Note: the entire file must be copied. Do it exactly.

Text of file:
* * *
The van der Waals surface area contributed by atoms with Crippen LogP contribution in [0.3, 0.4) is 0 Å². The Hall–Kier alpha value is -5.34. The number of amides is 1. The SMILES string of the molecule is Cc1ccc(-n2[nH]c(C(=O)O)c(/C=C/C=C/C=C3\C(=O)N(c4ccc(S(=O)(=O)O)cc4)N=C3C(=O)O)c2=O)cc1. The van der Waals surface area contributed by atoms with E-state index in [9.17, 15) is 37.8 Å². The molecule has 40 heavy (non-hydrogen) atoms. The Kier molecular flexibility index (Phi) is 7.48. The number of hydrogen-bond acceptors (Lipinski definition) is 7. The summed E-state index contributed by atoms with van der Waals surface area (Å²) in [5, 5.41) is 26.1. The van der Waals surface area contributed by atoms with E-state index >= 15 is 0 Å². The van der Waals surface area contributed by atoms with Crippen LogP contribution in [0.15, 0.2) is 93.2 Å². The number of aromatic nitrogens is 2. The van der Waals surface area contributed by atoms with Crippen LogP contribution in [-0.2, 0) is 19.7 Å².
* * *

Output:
The van der Waals surface area contributed by atoms with Crippen LogP contribution in [0.3, 0.4) is 0 Å². The Hall–Kier alpha value is -5.34. The number of amides is 1. The SMILES string of the molecule is Cc1ccc(-n2[nH]c(C(=O)O)c(/C=C/C=C/C=C3\C(=O)N(c4ccc(S(=O)(=O)O)cc4)N=C3C(=O)O)c2=O)cc1. The van der Waals surface area contributed by atoms with E-state index in [9.17, 15) is 37.8 Å². The molecule has 40 heavy (non-hydrogen) atoms. The Kier molecular flexibility index (Phi) is 7.48. The number of hydrogen-bond acceptors (Lipinski definition) is 7. The summed E-state index contributed by atoms with van der Waals surface area (Å²) in [5, 5.41) is 26.1. The van der Waals surface area contributed by atoms with E-state index >= 15 is 0 Å². The van der Waals surface area contributed by atoms with Crippen LogP contribution in [0.15, 0.2) is 93.2 Å². The number of aromatic nitrogens is 2. The van der Waals surface area contributed by atoms with Crippen LogP contribution in [-0.2, 0) is 19.7 Å².